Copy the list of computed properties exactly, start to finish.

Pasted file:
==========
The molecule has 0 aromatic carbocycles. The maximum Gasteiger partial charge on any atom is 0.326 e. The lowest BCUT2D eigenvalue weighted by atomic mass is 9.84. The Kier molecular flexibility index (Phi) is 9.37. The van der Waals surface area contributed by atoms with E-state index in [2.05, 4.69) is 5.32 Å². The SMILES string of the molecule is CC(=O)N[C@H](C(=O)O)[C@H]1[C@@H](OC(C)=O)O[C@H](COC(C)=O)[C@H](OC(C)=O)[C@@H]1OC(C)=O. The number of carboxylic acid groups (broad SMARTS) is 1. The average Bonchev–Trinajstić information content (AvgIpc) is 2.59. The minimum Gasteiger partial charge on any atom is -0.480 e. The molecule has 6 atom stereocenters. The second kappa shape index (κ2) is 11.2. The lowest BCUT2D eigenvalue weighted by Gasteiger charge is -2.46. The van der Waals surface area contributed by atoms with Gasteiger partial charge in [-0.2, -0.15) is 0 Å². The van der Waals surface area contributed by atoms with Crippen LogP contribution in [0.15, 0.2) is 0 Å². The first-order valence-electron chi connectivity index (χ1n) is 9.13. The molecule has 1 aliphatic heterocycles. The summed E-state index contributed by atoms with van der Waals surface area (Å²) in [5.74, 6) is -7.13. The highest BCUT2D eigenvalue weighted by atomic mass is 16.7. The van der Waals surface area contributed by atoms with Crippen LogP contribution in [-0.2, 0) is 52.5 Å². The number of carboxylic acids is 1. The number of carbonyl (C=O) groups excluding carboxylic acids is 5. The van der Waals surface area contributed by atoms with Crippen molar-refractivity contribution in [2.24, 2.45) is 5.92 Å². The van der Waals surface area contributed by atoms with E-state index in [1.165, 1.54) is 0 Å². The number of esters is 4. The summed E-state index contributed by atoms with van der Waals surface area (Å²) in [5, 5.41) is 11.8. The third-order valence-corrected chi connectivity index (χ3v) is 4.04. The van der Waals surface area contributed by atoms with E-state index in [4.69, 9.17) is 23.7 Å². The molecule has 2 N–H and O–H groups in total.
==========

The molecule has 0 aromatic carbocycles. The maximum Gasteiger partial charge on any atom is 0.326 e. The lowest BCUT2D eigenvalue weighted by atomic mass is 9.84. The Kier molecular flexibility index (Phi) is 9.37. The van der Waals surface area contributed by atoms with E-state index in [2.05, 4.69) is 5.32 Å². The SMILES string of the molecule is CC(=O)N[C@H](C(=O)O)[C@H]1[C@@H](OC(C)=O)O[C@H](COC(C)=O)[C@H](OC(C)=O)[C@@H]1OC(C)=O. The number of carboxylic acid groups (broad SMARTS) is 1. The average Bonchev–Trinajstić information content (AvgIpc) is 2.59. The minimum Gasteiger partial charge on any atom is -0.480 e. The molecule has 6 atom stereocenters. The second kappa shape index (κ2) is 11.2. The lowest BCUT2D eigenvalue weighted by Gasteiger charge is -2.46. The van der Waals surface area contributed by atoms with Gasteiger partial charge in [-0.2, -0.15) is 0 Å². The van der Waals surface area contributed by atoms with Crippen LogP contribution in [0.15, 0.2) is 0 Å². The first-order valence-electron chi connectivity index (χ1n) is 9.13. The molecule has 1 aliphatic heterocycles. The summed E-state index contributed by atoms with van der Waals surface area (Å²) in [5.74, 6) is -7.13. The highest BCUT2D eigenvalue weighted by atomic mass is 16.7. The van der Waals surface area contributed by atoms with Crippen LogP contribution in [-0.2, 0) is 52.5 Å². The number of carboxylic acids is 1. The number of carbonyl (C=O) groups excluding carboxylic acids is 5. The van der Waals surface area contributed by atoms with Crippen molar-refractivity contribution in [2.24, 2.45) is 5.92 Å². The van der Waals surface area contributed by atoms with E-state index in [1.165, 1.54) is 0 Å². The number of esters is 4. The summed E-state index contributed by atoms with van der Waals surface area (Å²) in [5, 5.41) is 11.8. The third-order valence-corrected chi connectivity index (χ3v) is 4.04. The van der Waals surface area contributed by atoms with E-state index in [4.69, 9.17) is 23.7 Å². The molecule has 2 N–H and O–H groups in total.